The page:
Dahlias are perennial flowering plants native to Mexico. They bloom in mid- to late summer in a variety of shapes, colors and sizes. A bed of dahlias, planted en masse, presents a striking focal point in the summer garden. For these types of plantings, choose cultivars that grow 12 to 24 inches high to avoid having to stake them. Plant the dahlia tubers when the soil warms to at least 60 degrees Fahrenheit.
Choose a sunny location in which to plant the dahlia bed. If you live in an area that gets particularly hot sun, provide the dahlias with afternoon shade.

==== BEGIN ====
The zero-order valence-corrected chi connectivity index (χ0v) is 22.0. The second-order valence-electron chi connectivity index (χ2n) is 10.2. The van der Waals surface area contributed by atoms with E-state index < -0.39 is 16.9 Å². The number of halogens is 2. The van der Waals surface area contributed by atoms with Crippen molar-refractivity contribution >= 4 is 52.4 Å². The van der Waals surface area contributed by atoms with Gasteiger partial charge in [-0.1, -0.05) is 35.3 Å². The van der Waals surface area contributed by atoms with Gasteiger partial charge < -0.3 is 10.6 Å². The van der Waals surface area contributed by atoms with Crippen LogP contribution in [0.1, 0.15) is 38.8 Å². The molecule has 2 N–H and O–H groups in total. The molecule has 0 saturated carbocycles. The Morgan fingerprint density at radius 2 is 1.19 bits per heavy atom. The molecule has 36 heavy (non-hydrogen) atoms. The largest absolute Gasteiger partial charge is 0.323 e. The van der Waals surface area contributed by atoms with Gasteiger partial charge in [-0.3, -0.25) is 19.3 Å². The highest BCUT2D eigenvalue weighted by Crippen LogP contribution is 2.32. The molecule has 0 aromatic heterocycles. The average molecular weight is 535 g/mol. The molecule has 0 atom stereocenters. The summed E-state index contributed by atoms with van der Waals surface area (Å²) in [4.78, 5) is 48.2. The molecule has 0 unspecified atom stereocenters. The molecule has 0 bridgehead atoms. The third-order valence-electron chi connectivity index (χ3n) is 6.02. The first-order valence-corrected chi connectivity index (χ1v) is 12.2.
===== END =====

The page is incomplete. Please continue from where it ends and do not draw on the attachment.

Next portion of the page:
Mix 5 to 6 inches of compost into the top 12 inches of soil. Rake the dahlia bed until it is level and smooth.
Use a gardening trowel to dig planting holes at a depth of twice the length of the tubers. Space them 18 to 24 inches apart, depending upon the size of the cultivar. Rows should be spaced 3 to 5 feet apart.
Place each dahlia tuber in the holes with the eye (on the ridge, where the tuber joined the stem) facing up. Cover with soil.
Water the dahlia bed only if the weather has been particularly dry. Depending upon variety, the dahlias should begin to sprout within six weeks.